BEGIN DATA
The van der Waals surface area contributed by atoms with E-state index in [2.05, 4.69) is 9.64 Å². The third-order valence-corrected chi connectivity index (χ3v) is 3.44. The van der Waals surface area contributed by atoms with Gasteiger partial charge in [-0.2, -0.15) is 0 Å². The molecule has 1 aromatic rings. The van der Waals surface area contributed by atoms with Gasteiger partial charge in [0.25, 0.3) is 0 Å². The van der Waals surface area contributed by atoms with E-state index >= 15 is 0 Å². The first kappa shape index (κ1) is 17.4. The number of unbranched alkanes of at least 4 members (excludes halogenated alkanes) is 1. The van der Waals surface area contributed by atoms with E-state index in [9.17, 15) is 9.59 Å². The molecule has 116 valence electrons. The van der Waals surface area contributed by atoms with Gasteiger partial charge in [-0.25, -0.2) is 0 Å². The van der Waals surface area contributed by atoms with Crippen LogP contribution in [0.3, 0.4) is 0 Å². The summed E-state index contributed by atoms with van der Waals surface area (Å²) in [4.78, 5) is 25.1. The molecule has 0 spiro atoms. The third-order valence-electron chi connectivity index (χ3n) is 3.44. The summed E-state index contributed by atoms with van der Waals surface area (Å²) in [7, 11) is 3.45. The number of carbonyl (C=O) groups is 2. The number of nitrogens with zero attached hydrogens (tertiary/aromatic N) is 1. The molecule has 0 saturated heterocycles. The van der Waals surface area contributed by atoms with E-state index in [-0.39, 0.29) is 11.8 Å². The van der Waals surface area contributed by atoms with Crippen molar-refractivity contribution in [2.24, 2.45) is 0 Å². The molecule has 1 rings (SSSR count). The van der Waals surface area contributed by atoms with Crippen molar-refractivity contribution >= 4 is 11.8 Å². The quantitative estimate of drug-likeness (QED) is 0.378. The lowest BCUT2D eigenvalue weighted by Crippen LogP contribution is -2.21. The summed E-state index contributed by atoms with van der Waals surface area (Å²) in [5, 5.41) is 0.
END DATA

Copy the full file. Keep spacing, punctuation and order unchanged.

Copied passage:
The van der Waals surface area contributed by atoms with E-state index in [2.05, 4.69) is 9.64 Å². The third-order valence-corrected chi connectivity index (χ3v) is 3.44. The van der Waals surface area contributed by atoms with Gasteiger partial charge in [-0.2, -0.15) is 0 Å². The molecule has 1 aromatic rings. The van der Waals surface area contributed by atoms with Gasteiger partial charge in [0.25, 0.3) is 0 Å². The van der Waals surface area contributed by atoms with E-state index >= 15 is 0 Å². The first kappa shape index (κ1) is 17.4. The number of unbranched alkanes of at least 4 members (excludes halogenated alkanes) is 1. The van der Waals surface area contributed by atoms with E-state index in [9.17, 15) is 9.59 Å². The molecule has 116 valence electrons. The van der Waals surface area contributed by atoms with Gasteiger partial charge in [-0.25, -0.2) is 0 Å². The van der Waals surface area contributed by atoms with Crippen LogP contribution in [0.3, 0.4) is 0 Å². The summed E-state index contributed by atoms with van der Waals surface area (Å²) in [4.78, 5) is 25.1. The molecule has 0 spiro atoms. The third-order valence-electron chi connectivity index (χ3n) is 3.44. The summed E-state index contributed by atoms with van der Waals surface area (Å²) in [7, 11) is 3.45. The number of carbonyl (C=O) groups is 2. The number of nitrogens with zero attached hydrogens (tertiary/aromatic N) is 1. The molecule has 0 saturated heterocycles. The van der Waals surface area contributed by atoms with E-state index in [-0.39, 0.29) is 11.8 Å². The van der Waals surface area contributed by atoms with Crippen molar-refractivity contribution in [2.24, 2.45) is 0 Å². The molecule has 1 rings (SSSR count). The van der Waals surface area contributed by atoms with Crippen molar-refractivity contribution >= 4 is 11.8 Å². The quantitative estimate of drug-likeness (QED) is 0.378. The lowest BCUT2D eigenvalue weighted by Crippen LogP contribution is -2.21. The summed E-state index contributed by atoms with van der Waals surface area (Å²) in [5, 5.41) is 0.